Stocks Going Every Which Way Since The Election
Despite the fact that individual companies, industries, and sectors have different fundamentals and outlooks, most of the time stocks trade as a group. How much the market is moving is usually the major driver of sector and even individual stock moves.
But this tight correlation between sectors, industry, and stocks has been completely broken since the presidential election. To our way of thinking, the “story” of the market is not best described by observing that the market is up 2%, but instead, is best understood by the two charts below.
This chart shows the performance of the various sectors making up the S&P 500. You can clearly see how after trading as a group prior to the election, in the days after the vote the performance of various sectors exploded in different directions with financial stocks ripping higher while consumer staple and utility stocks experienced what amounts to a mini-crash for these defensive (historically low volatility) segments of the market.
This dynamic is playing out among individual stocks, not just sectors. The chart below shows how “dispersion”, the difference between individual stock returns versus the market overall, has also exploded to levels not seen since 2009 during the financial crisis.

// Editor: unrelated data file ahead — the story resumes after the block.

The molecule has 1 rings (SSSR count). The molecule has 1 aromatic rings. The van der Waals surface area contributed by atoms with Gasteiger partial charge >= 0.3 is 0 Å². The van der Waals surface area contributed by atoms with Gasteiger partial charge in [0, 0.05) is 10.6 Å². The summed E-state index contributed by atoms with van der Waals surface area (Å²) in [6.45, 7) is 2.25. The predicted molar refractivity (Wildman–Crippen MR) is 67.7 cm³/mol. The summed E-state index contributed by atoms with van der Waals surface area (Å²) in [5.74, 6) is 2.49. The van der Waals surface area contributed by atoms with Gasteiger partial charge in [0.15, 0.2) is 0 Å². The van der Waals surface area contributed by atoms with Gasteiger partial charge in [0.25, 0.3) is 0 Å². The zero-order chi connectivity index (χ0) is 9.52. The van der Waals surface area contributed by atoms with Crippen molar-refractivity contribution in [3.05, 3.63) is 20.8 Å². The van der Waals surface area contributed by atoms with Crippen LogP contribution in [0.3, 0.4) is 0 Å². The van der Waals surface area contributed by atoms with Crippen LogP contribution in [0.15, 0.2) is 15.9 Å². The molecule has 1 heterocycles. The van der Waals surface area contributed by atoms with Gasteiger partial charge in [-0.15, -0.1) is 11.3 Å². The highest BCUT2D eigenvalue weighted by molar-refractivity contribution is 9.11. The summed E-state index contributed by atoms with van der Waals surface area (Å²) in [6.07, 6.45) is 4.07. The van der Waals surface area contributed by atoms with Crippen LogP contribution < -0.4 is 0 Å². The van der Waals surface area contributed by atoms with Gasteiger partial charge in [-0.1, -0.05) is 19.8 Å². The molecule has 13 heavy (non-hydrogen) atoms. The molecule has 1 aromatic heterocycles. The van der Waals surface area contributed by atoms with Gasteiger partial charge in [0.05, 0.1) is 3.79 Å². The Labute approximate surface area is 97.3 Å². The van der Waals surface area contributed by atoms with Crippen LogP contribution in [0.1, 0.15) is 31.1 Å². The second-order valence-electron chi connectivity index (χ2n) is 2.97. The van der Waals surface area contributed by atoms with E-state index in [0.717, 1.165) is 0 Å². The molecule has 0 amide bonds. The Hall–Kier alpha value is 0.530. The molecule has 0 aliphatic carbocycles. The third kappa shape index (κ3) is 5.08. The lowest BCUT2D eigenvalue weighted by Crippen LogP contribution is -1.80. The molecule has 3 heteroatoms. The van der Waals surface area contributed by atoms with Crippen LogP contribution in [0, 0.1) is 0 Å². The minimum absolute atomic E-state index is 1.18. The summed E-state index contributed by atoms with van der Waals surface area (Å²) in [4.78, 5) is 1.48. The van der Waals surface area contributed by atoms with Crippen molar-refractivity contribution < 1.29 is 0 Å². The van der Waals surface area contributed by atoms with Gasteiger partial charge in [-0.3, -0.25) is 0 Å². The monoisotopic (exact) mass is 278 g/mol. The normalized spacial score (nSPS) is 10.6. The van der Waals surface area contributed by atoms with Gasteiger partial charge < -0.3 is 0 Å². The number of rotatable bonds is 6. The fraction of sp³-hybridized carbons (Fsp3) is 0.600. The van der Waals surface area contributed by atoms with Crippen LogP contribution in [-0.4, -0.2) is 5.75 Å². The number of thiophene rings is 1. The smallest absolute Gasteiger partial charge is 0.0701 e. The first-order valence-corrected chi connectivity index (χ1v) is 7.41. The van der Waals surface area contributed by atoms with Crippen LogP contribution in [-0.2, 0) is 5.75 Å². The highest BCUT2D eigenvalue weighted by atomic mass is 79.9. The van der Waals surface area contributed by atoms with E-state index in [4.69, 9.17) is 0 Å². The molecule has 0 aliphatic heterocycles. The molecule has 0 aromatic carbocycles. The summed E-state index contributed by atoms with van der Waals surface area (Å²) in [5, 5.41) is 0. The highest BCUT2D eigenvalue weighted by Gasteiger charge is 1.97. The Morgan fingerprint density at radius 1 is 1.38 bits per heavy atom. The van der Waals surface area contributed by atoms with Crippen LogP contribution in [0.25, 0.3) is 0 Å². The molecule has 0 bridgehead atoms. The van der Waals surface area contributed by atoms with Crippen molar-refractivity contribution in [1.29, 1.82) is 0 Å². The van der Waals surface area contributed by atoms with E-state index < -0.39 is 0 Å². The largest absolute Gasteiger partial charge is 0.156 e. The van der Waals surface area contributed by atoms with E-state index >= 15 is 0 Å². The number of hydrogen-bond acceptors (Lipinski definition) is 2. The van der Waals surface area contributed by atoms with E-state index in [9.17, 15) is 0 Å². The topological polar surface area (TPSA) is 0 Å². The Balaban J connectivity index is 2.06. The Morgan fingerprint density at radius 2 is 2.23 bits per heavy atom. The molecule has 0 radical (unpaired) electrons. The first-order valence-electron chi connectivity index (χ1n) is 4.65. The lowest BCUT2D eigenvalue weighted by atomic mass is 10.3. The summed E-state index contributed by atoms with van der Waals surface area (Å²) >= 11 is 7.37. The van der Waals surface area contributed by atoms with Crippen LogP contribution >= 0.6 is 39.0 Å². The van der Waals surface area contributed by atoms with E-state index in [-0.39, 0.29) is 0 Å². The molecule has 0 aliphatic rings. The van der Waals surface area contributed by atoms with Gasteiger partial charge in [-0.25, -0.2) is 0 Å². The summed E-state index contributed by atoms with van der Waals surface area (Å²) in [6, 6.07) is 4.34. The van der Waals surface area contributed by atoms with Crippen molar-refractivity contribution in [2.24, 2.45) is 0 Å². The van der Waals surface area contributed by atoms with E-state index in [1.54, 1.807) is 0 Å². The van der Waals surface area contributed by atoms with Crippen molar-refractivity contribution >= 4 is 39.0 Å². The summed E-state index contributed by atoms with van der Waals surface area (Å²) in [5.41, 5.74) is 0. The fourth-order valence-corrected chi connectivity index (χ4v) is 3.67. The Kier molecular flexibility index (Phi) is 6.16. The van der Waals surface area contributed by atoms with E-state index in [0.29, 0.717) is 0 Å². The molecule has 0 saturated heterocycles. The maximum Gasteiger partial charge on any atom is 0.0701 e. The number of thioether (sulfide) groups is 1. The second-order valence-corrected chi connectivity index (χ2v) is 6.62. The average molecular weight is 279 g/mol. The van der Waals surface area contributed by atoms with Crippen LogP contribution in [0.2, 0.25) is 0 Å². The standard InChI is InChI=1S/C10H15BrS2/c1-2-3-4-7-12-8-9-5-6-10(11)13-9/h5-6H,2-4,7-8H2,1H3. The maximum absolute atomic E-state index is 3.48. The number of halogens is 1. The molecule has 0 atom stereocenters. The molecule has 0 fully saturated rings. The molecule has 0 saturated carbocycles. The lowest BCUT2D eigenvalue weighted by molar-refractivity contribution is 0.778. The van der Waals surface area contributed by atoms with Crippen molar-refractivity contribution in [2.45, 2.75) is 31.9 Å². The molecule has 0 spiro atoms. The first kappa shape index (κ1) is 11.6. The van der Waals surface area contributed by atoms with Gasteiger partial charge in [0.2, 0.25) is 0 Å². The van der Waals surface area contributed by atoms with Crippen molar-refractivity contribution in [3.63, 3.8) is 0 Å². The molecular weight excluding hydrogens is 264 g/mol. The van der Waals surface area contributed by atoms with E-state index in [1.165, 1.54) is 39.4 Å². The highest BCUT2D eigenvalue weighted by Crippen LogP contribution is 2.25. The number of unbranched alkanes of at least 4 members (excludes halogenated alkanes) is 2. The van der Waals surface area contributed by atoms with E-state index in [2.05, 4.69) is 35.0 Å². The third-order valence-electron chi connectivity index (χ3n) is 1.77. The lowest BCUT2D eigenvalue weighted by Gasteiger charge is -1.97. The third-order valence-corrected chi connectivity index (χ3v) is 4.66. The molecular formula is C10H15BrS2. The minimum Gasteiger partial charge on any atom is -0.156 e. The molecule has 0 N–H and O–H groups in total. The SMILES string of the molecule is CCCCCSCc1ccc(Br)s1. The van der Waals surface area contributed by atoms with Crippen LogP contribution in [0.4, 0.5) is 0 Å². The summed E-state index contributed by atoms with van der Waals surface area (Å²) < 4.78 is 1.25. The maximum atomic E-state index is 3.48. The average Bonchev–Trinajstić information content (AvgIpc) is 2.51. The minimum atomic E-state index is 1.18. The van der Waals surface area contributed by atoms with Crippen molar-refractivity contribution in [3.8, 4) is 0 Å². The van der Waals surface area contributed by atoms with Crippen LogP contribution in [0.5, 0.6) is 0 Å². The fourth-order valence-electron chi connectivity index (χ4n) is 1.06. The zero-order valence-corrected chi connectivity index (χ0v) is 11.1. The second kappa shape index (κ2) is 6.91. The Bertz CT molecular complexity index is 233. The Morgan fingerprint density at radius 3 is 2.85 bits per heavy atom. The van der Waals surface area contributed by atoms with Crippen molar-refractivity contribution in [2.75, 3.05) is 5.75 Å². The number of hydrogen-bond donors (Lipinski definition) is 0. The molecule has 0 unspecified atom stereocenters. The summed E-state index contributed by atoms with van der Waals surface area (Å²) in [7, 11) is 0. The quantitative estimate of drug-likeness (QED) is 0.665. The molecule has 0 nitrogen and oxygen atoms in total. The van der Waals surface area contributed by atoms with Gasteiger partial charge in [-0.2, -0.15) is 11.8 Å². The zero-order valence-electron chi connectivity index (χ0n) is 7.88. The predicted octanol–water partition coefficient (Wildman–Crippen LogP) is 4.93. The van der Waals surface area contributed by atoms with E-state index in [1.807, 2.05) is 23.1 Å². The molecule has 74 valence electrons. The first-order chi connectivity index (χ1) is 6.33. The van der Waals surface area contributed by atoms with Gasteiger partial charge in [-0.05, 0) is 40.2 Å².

This sort of market behavior isn’t good or bad. The market cycles through times when individuals stocks and sectors trade mostly in line with the market vs periods when they post wildly different results. But in trying to make sense of market behavior, the returns of market averages are more relevant during times of tight correlation and low dispersion but they don’t tell the full story during times of low correlation and high dispersion.
We view the current market environment not as one of a gently rising market, but rather as a period of violent re-pricing of underlying sectors and individual companies. Given our strategy at Ensemble Capital of building focused portfolios of individual stocks without a mandate to own all sectors, we welcome periods when the market rightly or wrongly sends prices in all different directions.
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